Book Review: How To Talk So Kids Will Listen & Listen So Kids Will Talk

Communicating with children is an art form, especially when it comes to eliciting desired behaviors.  That’s what the book How To Talk So Kids Will Listen & Listen So Kids Will Talk is all about.  The book is written by Adele Faber and Elaine Mazlish, experts on communication between adults and children who studied under expert child psychologist, Dr. Haim Ginott. They have written other New York Times bestsellers such as Siblings without Rivalry, and have also created several books designed to help children with communication skills. 

How to Talk so Kids will Listen & Listen So Kids Will Talk is an easy and enjoyable read filled with stories, anecdotes, assignments to help you apply the suggestions, and even comic strips illustrating the principles outlined in the book.  Whether you are a parent, teacher, or therapist, this book provides wonderful ideas on how to communicate with children, divided into sections about how to deal with children’s feelings, engaging cooperation, alternatives to punishment, encouraging autonomy, praise, freeing children from playing roles, and putting it all together.  Each chapter focuses on specific communication situations between adults and children, providing examples of typical exchanges and how those exchanges can be altered to encourage the child to communicate more appropriately or cooperate more fully.

 I really enjoyed the way the authors outlined “instead of…try…” suggestions, which helps us see how we have been communicating, and how we can change the way we communicate to be more successful.  Additionally, each chapter provides comments, questions, and parent stories which are an excellent way to see how the communication strategies can work in real life situations.  One of my favorite aspects of the book were the “quick reminder” pages which provide an overview of the strategies, and can even be copied and kept to help remind ourselves of the things we can be doing throughout the day when communicating with our little ones.  An example of the “quick reminder” page for Engaging Cooperation includes:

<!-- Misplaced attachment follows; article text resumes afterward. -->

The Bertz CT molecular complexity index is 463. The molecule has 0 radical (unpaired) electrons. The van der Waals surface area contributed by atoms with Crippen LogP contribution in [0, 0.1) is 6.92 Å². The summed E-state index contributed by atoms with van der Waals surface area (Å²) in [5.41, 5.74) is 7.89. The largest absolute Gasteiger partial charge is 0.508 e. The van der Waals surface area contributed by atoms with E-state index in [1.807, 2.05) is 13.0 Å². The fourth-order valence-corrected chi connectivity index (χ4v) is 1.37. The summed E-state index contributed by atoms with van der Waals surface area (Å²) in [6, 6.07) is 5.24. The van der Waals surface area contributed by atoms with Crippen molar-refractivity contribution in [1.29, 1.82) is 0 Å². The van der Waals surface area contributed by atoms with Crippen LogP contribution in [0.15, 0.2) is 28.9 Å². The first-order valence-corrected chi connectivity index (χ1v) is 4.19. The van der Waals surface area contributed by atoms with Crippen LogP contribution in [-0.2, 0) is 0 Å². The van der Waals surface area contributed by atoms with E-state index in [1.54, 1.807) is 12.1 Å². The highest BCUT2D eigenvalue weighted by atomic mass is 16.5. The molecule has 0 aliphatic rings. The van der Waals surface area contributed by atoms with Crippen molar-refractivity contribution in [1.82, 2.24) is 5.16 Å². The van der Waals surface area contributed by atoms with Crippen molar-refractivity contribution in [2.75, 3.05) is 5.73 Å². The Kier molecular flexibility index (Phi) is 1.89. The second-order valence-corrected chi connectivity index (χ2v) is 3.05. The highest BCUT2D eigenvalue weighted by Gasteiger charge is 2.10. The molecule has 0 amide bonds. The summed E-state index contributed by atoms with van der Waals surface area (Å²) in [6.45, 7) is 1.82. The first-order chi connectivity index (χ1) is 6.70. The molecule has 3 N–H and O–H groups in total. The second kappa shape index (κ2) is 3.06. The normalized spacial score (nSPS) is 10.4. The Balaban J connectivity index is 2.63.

1. Describe what you see, or describe the problem – “There’s a wet towel on the bed”
  2. Give information – “The towel is getting my blanket wet”
  3. Say it with one word – “Towel”
  4. Describe what you feel – “I don’t like sleeping in a wet bed!”
  5. Write a note – (above towel rack) “Please put me back so I can dry”

I personally made copies of these quick reminder pages for myself, to easily reference in the future.  My favorite part of the suggestions and strategies is that they are simple, straightforward, and they make sense.  Children of all abilities need to have their feelings acknowledged, and they need to know they have some autonomy.  By communicating more directly and concisely with children with communication difficulties, we can help lessen frustrations and help them become more successful (and that makes everyone happier!)

 Whether you work with children or have children of your own, this book will resonate and you will find yourself thinking back to the strategies in a variety of situations.  Since reading the book, I have even found myself using some of the communication strategies with other adults! 

In my opinion, this book is 5 stars.  If you want an easy read that will immediately help you gain a new perspective on the way you communicate with children, this is the book for you!

Blog By: Rebekah Greer, MS, CCC-SLP

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